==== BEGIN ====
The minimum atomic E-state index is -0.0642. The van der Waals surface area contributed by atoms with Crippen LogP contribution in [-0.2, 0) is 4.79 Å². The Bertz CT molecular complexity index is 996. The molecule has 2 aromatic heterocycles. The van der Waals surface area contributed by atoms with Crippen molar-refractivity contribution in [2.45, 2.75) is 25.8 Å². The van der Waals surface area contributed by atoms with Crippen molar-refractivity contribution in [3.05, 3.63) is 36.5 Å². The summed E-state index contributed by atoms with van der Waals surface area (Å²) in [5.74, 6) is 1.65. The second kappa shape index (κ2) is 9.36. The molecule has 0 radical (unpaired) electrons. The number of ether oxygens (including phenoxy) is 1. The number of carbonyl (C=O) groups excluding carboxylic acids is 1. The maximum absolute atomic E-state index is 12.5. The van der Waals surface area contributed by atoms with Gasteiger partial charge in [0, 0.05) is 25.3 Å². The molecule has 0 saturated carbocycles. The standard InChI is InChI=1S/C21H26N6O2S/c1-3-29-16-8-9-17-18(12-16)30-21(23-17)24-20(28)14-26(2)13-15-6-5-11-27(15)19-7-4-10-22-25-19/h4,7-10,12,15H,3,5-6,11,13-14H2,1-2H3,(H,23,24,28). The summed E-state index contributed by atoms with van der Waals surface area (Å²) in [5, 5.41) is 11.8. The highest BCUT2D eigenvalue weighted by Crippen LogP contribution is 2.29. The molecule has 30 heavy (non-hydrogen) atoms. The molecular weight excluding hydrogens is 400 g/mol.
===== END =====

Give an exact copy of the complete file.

The minimum atomic E-state index is -0.0642. The van der Waals surface area contributed by atoms with Crippen LogP contribution in [-0.2, 0) is 4.79 Å². The Bertz CT molecular complexity index is 996. The molecule has 2 aromatic heterocycles. The van der Waals surface area contributed by atoms with Crippen molar-refractivity contribution in [2.45, 2.75) is 25.8 Å². The van der Waals surface area contributed by atoms with Crippen molar-refractivity contribution in [3.05, 3.63) is 36.5 Å². The summed E-state index contributed by atoms with van der Waals surface area (Å²) in [5.74, 6) is 1.65. The second kappa shape index (κ2) is 9.36. The molecule has 0 radical (unpaired) electrons. The number of ether oxygens (including phenoxy) is 1. The number of carbonyl (C=O) groups excluding carboxylic acids is 1. The maximum absolute atomic E-state index is 12.5. The van der Waals surface area contributed by atoms with Gasteiger partial charge in [0, 0.05) is 25.3 Å². The molecule has 0 saturated carbocycles. The standard InChI is InChI=1S/C21H26N6O2S/c1-3-29-16-8-9-17-18(12-16)30-21(23-17)24-20(28)14-26(2)13-15-6-5-11-27(15)19-7-4-10-22-25-19/h4,7-10,12,15H,3,5-6,11,13-14H2,1-2H3,(H,23,24,28). The summed E-state index contributed by atoms with van der Waals surface area (Å²) in [5, 5.41) is 11.8. The highest BCUT2D eigenvalue weighted by Crippen LogP contribution is 2.29. The molecule has 30 heavy (non-hydrogen) atoms. The molecular weight excluding hydrogens is 400 g/mol.